Earlier this month, when Gold Coast duo Tesla Cøils dropped their new video for Dinosynth, we were immediately on-board with their dark, post-apocalyptic sounds.
So we caught up with the band to chat about the song and film clip came together, science fiction in songwriting, and what the future holds.
Fresh off the release of their new video for Dinosynth, we caught up with Gold Coast-based duo Tesla Cøils for a chat.
HAPPY: Hey, how’s it going? What are you up to at the moment?
TESLA CØILS: I am actually drinking a Stone and Wood, listening to Madonna. Early Madonna.
HAPPY: We’re really loving Dinosynth! Could you walk us through the process of how the concept behind this cyborg dinosaur came to be?
TESLA CØILS: Thank you so much, yes of course. Long story short, years ago I was at a house party, jamming in a circle of musicians making improvised droney noise. I suddenly found this sound on my synth that instantly reminded me of what a cyborg T-Rex would sound like. The next day I went home and wrote the whole song, lyrics and all. I was going to replace the lyrics, as they sounded like a bit of a joke at first, but then they grew on me… I brought it to Chris (our drummer) and he loved it, and it’s been an essential part of our live set ever since.
HAPPY: Sci-fi stories have always been used to convey deeper themes… but I feel like this hasn’t happened too much in music. What made you take this approach to songwriting?
TESLA CØILS: Yes, I agree. I love how the great fiction authors and screenwriters have always reflected the real world and surroundings. For me, Dinosynth is more about reflecting my own personal feelings inside. I guess when I stood back and looked at my funny Dinosaur-in-space lyrics, I realized that they were also a reflection of my own experiences with social isolation, alienation, loneliness. It is really satisfying when you use despairing emotions as catalysts for creation.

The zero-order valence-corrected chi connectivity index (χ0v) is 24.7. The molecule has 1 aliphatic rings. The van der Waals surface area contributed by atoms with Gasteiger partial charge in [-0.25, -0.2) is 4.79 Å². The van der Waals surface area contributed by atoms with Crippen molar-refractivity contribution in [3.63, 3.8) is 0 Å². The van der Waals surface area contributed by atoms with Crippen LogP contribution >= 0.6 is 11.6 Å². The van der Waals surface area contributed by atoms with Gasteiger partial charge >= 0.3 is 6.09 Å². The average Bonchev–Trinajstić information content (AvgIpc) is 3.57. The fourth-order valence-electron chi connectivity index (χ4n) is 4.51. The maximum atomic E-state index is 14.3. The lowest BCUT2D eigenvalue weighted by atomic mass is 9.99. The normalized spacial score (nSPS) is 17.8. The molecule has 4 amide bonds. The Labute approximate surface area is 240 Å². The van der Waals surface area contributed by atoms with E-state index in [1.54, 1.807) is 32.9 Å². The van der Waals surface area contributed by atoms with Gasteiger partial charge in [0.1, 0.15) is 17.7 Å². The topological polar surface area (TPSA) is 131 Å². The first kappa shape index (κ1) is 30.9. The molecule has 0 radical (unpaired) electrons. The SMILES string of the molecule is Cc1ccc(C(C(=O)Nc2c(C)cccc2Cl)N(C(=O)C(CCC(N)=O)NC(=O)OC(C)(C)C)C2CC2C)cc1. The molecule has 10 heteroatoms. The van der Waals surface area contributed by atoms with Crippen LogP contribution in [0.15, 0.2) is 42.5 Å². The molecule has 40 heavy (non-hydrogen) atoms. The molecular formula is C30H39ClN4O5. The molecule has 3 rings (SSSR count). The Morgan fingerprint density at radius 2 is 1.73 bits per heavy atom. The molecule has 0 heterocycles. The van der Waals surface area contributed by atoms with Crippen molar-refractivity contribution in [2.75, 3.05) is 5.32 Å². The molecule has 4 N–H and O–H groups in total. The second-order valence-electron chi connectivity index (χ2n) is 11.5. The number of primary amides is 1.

HAPPY: What do you think the benefits are of this kind of songwriting?
TESLA CØILS: I’ve always used songwriting as a way to convert negative feelings into positive ones. If I am writing about a horrible experience I’ve had, introspective turmoil or a pure fear of the outside world, it almost acts as a form of relief from the constant anxiety life throws at you. I can take these negative aspects of my essence and convert them into songs, recordings, live performances…all things that are going to make me feel better about myself, and proud of my achievement. It’s an essential part of strengthening mental health, and I encourage all creative people I meet to utilize it.
HAPPY: You recorded the song at your home studio, right? Could you walk us through what your setup looks like?
TESLA CØILS: My home setup is pretty modest really. What I’ve found is the best way to write is to have all of my instruments set up, all plugged into my interface, so I can play anything in the room and be inspired by any sound, whenever I want. My main instruments currently include vintage analog synthesizers from the early 1980s, as well as some impressive modern instruments. The main aspect of my home setup is the fact that everything is tactile, expressive, characterful – something I can never achieve using virtual instruments. I’ve used plugins in the past but they have always frustrated me – doing it with a mouse sucks, there’s always latency, and a weird digital 0’s and 1’s sheen to everything. I’m more interested in the imperfections and unpredictable nature analog instruments bring.